Navigating sexual relationships has always been complicated for adolescents, as the uncertainty of the unfamiliar is with any new experience. To make matters more difficult, these days the first interaction we have with sex will most likely be through porn. To broach the topic of sexual norms we have to first understand what porn induces us to think.
While porn can be a healthy source of exploration and liberation, there is no denying the abusive tropes that a large portion of it promotes. Critics of porn aren’t arguing that without porn rape would disappear; they ask us to reflect on the basic themes porn promotes. Dr. Robert Jensen at the University of Texas boils it down to three threads, “(1) All women at all times want sex from all men; (2) women enjoy all the sexual acts that men perform or demand, and; (3) any woman who does not at first realize this can be easily turned with a little force, though force is rarely necessary because most of the women in pornography are the imagined ‘nymphomaniacs’ about whom many men fantasize.”
There’s no shortage of it, either. I googled “toxic masculinity and porn” in an attempt to find a psychological study examining any possible correlations between the two. I soon found myself scrolling through the 810 videos (all with hundreds of thousands of views) on PornHub that fall under the category of “toxic masculinity porn.” PornHub kindly suggested I check out some other related categories, each with thousands of videos of their own: male domination, abusive boyfriend, feminist, and degraded-humiliated.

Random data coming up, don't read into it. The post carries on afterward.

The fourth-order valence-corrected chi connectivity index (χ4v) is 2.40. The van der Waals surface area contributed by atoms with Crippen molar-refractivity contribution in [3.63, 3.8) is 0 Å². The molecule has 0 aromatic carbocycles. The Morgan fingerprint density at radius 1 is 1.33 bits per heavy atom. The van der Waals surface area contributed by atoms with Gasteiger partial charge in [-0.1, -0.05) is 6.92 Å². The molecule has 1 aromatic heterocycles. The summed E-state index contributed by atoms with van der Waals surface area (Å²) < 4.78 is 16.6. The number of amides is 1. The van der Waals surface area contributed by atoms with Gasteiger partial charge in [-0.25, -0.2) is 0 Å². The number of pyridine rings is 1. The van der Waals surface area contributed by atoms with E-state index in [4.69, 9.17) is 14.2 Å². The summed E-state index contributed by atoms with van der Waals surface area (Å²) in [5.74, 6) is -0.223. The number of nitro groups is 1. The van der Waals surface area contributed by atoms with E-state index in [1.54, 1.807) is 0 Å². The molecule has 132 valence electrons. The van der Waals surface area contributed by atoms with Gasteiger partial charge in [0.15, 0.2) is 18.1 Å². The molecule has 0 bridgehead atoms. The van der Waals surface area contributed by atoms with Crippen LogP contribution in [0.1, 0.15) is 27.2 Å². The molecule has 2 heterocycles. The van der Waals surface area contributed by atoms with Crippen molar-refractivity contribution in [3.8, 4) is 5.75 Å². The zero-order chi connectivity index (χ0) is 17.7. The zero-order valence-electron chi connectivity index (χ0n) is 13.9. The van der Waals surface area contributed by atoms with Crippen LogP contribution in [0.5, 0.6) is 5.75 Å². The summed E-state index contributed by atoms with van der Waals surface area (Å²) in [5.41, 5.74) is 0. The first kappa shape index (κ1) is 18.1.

Not only has this billion-dollar industry perpetuated rape culture to a point of no return, but our visions of sex will now forever be seen through the lens of either what porn teaches us to do, or how to please our partner through what we believe porn has taught them to want. Almost every one of my female friends I asked said they watched porn before attempting any kind of sexual act for the first time. Trying to identify the source of how seemingly safe sexual encounters can quickly become threatening situations hinged on male dominance isn’t difficult. Any one of those 810 videos could spell it out better than I ever could.